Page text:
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Shimano 600 Arabesque group

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Shimano 600 Arabesque group

Old 02-08-11, 09:33 PM
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junkpile
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Shimano 600 Arabesque group

I figured I'd post this here, I remember someone posting that they needed a full set and I cam across this browsing eBay tonight:
https://cgi.ebay.com/ws/eBayISAPI.dll...STRK:MESELX:IT

The guy has a crankset, F&R derailleurs, headset, and shift levers listed all new in the box, plus a matching brake set in another auction. It looks like just about everything you need to set up a pretty much full 600 bike.
I wish I found this before I pieced a set together for one of my projects, I paid far more for the same parts in the end. I gave $155 for the crankset, and couldn't use the BB cups as the set I bought came with French cups, I gave $39 for the RD, $31 for the FD, $20 for the shifters and I got run up and beat out of an auction for a new old stock headset at over $70. I ended up paying $90 for a new headset at a local bike shop. I gave $75 for my brakes. I got lucky on the freewheel and chain as I got the pair for $55. I passed on the hubs as I already had a set of early Dura Ace hubs on the bike already that came with the new wheelset. ( The most expensive item was the wheelset, I got bid up to $375 because someone wanted the new old stock Mavic 700C mixte rims I guess. I've probably got the most expensive Raleigh ever but it's all new. My credit card is still crying from that project.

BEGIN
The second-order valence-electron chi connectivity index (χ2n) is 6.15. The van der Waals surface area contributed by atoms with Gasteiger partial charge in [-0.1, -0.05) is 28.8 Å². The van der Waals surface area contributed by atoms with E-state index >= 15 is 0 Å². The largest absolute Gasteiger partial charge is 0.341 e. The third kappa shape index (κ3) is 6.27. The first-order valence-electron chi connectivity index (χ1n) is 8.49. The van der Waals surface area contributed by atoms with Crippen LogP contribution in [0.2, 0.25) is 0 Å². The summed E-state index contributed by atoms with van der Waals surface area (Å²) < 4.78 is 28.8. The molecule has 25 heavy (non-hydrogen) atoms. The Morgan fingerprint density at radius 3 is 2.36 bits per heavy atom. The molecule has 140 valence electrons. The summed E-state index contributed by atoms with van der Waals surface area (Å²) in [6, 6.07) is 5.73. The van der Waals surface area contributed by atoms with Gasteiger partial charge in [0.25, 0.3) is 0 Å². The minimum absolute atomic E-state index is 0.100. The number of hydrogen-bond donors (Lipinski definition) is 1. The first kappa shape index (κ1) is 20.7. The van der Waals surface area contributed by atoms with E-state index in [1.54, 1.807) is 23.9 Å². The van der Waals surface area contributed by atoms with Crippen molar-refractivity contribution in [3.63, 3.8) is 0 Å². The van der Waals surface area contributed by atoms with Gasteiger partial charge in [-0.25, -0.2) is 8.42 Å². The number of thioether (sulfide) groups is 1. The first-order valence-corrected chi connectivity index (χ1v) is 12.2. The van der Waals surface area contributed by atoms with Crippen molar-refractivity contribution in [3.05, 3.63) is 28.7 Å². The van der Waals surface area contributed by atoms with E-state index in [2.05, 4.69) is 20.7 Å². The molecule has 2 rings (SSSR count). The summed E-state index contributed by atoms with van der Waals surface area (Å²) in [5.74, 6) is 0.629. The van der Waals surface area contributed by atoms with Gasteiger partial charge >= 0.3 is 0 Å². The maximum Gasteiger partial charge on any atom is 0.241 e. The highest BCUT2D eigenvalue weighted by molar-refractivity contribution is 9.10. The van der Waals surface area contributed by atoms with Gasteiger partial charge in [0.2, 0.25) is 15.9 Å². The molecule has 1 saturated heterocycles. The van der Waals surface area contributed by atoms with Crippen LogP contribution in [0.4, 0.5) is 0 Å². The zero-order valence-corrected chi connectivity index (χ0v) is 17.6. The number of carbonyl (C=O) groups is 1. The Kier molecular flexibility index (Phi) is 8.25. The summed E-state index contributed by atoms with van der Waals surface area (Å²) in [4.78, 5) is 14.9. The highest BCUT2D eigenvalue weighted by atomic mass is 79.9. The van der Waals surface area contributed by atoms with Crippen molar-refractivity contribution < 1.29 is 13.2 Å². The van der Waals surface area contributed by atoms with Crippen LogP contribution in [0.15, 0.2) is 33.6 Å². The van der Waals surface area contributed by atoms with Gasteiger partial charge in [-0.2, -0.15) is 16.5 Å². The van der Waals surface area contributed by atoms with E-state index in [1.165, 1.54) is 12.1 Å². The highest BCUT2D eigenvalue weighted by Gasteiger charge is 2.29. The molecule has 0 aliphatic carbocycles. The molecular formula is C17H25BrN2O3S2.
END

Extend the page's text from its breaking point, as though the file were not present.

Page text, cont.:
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Old 02-08-11, 09:37 PM
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My favorite group honestly. I've pieced most of one up at steals-of-prices, but for NOS, with tools, that doesn't seem awful.
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Old 02-08-11, 09:46 PM
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I've got a lightly used set for sale EDIT. Well maybe not any more...

I love the look of the Arabesque group but like Tricolor better for function.

Last edited by 4Rings6Stars; 02-08-11 at 11:11 PM.
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Old 02-08-11, 11:03 PM
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My favorite group honestly.
+ that. My Shimano stuff has been a mix and match of 600 of different periods. But I gotta love the Arabesque. Am I right here? .... it is sooo close to the Dura Ace EX of the same period in design.
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Old 02-09-11, 12:29 AM
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i've always had a crush on this group...
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Old 02-09-11, 02:39 AM
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That was probably Shimano's best looking set of all time. I always thought that the cranks resembled Campy record.
When it comes to Shimano derailleurs, beginning with Titlist, the the first three of four generations of 600 and later Crane and Dura Ace, they all used the same design and shape, only the weight got lighter as you went up the line.
They all shifted well and all out shifted the European derailleurs of the day. I always sort of figured that the 600 Arabesque group was the sleeper bargain of the whole line. It was also the first Shimano model to offer a complete groupo. There's just something about a vintage ride set up with a full set of 600 Arabesque that just looks right, and the parts are still affordable enough you can use them. Somehow I figure sets like the one on eBay will end up in some collectors cabinet and never see any use. About four months ago I sold a new crankset with two derailleurs for more than what that seller is asking for the whole lot. That brake set he's listing is probably my favorite go to side pull set for older bikes, those in good condition are getting hard to find.